Monday, 22 June 2015

'Satan's bearded folk singer' *

In the article published in the Sunday Times yesterday and signed by both George Osborne and Iain Duncan Smith, they begin by quoting David Blunkett's views on the benefits system: 'bonkers'.

I've always had a lot of time for Blunkett. I seldom agree with him, but he's generally worth listening to (except when he's claiming that Ed Miliband was the new Clement Attlee). His instincts are those of the old working class, which made him an unusual figure in the New Labour Party. He was clearly aware of that position, that he was out of step with the modern leadership, which is why - for all his reputation as a plain-speaker - he buttoned his lip on some subjects altogether: when, for example, was the last time you heard him mention homosexuality?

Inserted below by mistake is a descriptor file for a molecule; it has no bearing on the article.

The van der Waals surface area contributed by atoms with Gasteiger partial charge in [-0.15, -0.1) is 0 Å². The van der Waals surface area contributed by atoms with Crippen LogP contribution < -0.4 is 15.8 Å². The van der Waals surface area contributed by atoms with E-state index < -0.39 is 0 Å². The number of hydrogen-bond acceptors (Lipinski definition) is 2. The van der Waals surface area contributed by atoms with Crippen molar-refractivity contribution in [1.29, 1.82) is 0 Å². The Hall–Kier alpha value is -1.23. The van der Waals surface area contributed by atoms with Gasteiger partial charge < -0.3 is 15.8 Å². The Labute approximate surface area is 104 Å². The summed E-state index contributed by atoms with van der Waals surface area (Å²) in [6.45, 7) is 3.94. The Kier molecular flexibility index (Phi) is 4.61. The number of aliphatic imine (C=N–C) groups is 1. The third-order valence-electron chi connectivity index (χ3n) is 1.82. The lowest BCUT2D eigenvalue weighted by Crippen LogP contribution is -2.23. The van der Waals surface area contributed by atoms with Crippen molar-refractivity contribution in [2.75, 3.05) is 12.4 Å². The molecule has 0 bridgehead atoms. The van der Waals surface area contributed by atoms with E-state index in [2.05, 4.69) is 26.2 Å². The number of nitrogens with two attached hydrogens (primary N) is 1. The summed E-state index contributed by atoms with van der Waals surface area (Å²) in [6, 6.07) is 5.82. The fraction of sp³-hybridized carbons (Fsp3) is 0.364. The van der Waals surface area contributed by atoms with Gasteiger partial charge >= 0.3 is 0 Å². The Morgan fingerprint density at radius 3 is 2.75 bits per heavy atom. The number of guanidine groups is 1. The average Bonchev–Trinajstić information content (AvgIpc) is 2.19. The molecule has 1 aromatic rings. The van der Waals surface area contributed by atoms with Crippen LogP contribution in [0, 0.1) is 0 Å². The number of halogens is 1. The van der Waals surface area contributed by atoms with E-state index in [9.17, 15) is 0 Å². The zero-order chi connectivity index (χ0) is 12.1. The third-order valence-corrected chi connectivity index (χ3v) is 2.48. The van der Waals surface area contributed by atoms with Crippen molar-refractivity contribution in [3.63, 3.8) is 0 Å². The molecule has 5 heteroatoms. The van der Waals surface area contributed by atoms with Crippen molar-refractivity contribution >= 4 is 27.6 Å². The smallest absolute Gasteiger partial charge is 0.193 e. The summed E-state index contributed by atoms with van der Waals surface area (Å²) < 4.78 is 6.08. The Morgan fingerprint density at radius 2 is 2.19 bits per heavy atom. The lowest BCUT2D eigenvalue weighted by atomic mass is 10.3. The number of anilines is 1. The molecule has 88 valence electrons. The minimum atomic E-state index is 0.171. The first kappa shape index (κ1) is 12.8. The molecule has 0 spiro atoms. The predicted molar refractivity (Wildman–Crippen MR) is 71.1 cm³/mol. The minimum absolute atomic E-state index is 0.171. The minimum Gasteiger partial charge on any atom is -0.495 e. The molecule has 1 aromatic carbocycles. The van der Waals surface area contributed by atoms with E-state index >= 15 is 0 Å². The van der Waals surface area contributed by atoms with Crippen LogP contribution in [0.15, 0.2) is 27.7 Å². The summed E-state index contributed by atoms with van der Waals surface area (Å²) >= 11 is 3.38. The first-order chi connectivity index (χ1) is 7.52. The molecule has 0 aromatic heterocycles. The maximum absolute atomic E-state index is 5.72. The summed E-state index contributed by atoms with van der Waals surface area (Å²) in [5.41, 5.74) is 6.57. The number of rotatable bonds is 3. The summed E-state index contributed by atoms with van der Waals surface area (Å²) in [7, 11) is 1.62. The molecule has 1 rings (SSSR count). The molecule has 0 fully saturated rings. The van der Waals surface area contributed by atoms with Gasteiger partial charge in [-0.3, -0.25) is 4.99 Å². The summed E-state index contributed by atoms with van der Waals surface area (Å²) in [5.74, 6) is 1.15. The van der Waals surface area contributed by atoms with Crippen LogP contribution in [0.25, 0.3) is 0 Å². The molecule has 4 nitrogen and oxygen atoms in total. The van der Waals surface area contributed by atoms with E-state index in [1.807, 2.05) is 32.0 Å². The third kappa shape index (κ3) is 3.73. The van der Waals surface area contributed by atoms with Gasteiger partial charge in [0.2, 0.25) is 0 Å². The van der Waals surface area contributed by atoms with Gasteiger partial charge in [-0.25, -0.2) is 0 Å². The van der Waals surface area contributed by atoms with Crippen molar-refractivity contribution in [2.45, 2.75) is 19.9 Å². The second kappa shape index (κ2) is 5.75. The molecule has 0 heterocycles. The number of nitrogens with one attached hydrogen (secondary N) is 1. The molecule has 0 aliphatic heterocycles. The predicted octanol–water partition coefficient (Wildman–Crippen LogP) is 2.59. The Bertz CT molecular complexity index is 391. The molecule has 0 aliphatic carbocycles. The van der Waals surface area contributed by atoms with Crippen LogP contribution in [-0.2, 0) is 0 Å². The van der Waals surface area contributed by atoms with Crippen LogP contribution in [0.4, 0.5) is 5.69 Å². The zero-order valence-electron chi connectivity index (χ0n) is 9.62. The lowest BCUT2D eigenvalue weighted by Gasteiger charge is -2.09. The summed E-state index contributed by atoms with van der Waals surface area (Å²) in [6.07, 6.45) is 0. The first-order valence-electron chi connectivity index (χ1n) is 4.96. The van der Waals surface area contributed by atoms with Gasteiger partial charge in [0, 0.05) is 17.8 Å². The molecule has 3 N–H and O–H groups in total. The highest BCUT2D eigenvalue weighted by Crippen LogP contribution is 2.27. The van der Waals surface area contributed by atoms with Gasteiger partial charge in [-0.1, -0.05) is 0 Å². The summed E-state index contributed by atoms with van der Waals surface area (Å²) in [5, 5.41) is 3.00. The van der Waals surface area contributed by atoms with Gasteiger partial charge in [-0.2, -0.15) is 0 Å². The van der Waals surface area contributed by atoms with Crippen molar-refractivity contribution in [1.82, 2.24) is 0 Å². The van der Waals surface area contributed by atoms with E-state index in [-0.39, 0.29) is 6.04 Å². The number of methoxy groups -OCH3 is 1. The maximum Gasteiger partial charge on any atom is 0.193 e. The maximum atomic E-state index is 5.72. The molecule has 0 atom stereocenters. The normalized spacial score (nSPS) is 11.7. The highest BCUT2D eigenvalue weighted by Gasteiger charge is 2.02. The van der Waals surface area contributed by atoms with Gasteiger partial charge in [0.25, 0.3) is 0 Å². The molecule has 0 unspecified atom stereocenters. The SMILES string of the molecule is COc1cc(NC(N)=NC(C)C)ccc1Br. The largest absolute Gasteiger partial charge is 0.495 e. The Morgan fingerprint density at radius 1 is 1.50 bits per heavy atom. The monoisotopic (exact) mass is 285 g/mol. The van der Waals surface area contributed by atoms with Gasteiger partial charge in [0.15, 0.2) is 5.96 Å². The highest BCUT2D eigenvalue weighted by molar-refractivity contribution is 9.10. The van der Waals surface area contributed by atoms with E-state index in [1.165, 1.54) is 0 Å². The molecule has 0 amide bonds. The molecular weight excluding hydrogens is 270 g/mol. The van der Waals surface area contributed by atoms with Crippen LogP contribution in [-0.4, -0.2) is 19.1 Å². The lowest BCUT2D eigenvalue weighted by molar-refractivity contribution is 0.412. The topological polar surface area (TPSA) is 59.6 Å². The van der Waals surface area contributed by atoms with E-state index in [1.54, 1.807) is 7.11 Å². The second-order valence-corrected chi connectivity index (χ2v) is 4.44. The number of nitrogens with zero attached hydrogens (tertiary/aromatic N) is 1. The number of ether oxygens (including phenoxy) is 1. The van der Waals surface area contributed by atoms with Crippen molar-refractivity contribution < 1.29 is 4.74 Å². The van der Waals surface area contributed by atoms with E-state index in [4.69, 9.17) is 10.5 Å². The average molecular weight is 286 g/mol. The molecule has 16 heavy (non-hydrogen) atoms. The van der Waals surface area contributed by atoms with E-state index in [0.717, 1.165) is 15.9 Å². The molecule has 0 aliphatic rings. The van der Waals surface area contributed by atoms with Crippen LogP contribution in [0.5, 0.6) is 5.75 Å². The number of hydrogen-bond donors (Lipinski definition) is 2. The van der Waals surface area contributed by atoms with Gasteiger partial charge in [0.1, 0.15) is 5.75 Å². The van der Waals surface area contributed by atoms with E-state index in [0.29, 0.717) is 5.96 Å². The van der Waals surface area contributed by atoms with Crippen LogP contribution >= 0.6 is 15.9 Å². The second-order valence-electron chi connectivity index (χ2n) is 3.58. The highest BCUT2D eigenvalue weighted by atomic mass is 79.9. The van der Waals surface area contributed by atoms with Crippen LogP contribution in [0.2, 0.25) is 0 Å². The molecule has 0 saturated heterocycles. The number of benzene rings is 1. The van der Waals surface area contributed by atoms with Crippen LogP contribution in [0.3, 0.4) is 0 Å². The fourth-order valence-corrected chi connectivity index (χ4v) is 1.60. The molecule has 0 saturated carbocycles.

More broadly, however, he has consistently voiced perceptions that challenge any sense of left-wing complacency. And, as the excitement over the Labour leadership election mounts, I'm reminded of a line from 2000, published in his book The Blunkett Tapes:
'The liberal left believe that if they think hard enough that the world is with them, then somehow it is, whereas the very opposite is true. Britain is an innately conservative country and we need to win people over to progressive politics.'
* The 'Satan's bearded folk singer' quote comes, of course, from the late Linda Smith.

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